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Eye of the Renaissance

A question that is frequently asked about one of the most iconic portraits in history: ‘is the Mona Lisa smiling?’ It could have been more obvious to the artist himself, Leonardo da Vinci, who may have had a squint which aided him in constructing this upon many others of his incredible works.

Da Vinci left behind a significant legacy in both the realms of art and science, standing out at a time of immense creativity in Renaissance Italy alongside other brilliant artists such as Michelangelo and Raphael. He is as such one of the most celebrated individuals in human history.

Despite this, there are very few convincing images of the man himself, but it is thought that some of his works resemble his features. The ‘Codex Atlanticus’, a set of drawings and writings by da Vinci includes a passage of text that suggests that his work was self-inspired: “the soul guides the painter’s arm and makes him reproduce himself, since it appears to the soul that this is the best way to represent a human being”.

The ‘Codex Atlanticus’, a set of drawings and writings by da Vinci includes a passage of text that suggests that his work was self-inspired

Researchers from the Optometry and Vision Sciences School of the City University of London have concluded that a squint in one eye may have caused strabismus. This involves one eye straying from an object, looking up, down, inward or outward while the other focuses upon said object. This trait allowed the Tuscan maestro to really fixate on two-dimensional surfaces, giving high levels of subtle detail as seen in his scientific works such as ‘The Vitruvian Man’, as well as his artistic statements.

The strabismus was diagnosed by researchers after measuring the eye alignment of six works which conferred the likeness of da Vinci and may have been somewhat modelled after the man himself. This was done by fitting circles and ellipses to the eyes of the subjects in two oil paintings, two drawing and two sculptures, including ‘Young John the Baptist’ and ‘Salvator Mundi’. The angle of deviation from the focussed eye was then measured, determining if da Vinci did indeed have a form of strabismus.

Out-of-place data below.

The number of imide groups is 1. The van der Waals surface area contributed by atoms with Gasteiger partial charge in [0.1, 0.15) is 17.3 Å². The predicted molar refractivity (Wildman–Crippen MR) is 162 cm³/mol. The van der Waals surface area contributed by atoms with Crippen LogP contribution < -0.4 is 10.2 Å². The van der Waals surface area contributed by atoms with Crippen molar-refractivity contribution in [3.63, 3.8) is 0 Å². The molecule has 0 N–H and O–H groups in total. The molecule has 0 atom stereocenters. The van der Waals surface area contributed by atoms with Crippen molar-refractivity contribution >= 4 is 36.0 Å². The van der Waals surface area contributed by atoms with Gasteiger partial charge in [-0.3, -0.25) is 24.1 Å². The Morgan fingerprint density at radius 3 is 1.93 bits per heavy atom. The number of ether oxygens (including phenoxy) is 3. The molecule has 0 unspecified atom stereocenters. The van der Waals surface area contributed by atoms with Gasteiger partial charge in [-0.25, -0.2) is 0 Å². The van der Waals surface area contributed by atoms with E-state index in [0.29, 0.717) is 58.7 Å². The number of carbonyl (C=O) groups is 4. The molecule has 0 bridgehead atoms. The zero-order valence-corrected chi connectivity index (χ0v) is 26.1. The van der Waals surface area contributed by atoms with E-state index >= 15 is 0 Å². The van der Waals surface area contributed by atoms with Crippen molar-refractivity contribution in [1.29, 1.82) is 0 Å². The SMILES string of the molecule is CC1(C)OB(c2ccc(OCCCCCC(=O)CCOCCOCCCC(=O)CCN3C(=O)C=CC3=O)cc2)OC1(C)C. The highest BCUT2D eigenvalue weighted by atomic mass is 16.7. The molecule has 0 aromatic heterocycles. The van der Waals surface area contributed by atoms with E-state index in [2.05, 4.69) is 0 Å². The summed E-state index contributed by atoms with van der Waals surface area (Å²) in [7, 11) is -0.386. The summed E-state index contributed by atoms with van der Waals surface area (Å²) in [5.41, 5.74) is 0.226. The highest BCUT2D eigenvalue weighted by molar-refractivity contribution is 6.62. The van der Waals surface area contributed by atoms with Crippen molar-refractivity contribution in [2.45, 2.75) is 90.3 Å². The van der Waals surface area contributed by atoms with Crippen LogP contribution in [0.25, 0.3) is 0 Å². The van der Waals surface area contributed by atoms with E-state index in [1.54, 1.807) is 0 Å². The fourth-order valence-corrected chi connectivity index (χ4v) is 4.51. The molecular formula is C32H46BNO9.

The angle of deviation from the focussed eye was then measured, determining if da Vinci did indeed have a form of strabismus

The researchers concluded that da Vinci had a variant of strabismus called exotropia, which is where the alignment of the eye diverges outward. This would have given him monocular vision (as opposed to binocular vision, which provides us with depth perception), and is two-dimensional and may have provided da Vinci with an acute attention to detail and aided his ability in transferring the three-dimensional image onto canvas. This is due to the brain being exposed to one signal from one eye; it tends to block out information from the unfocused eye.

The primary researcher from the City University of London, Professor Christopher Tyler, believes that da Vinci had intermittent exotropia, but when he focused intensely upon his work strabismus had no effect, only coming into play when he relaxed into his painting or drawing. Tyler remarked: “this would perhaps explain his great facility for depicting the three-dimensional solidity of faces and objects in the world and the distance depth recession of mountainous scenes.”

The researchers concluded that da Vinci had a variant of strabismus called exotropia, which is where the alignment of the eye diverges outward

So, are there any other famous names who could have had a variant of strabismus? Yes, it seems, the likes of Rembrandt, Degas and even Picasso have been linked with having some variant of strabismus, implying that strabismus could have been a common trait amongst some of the best artists of the previous 500 years.

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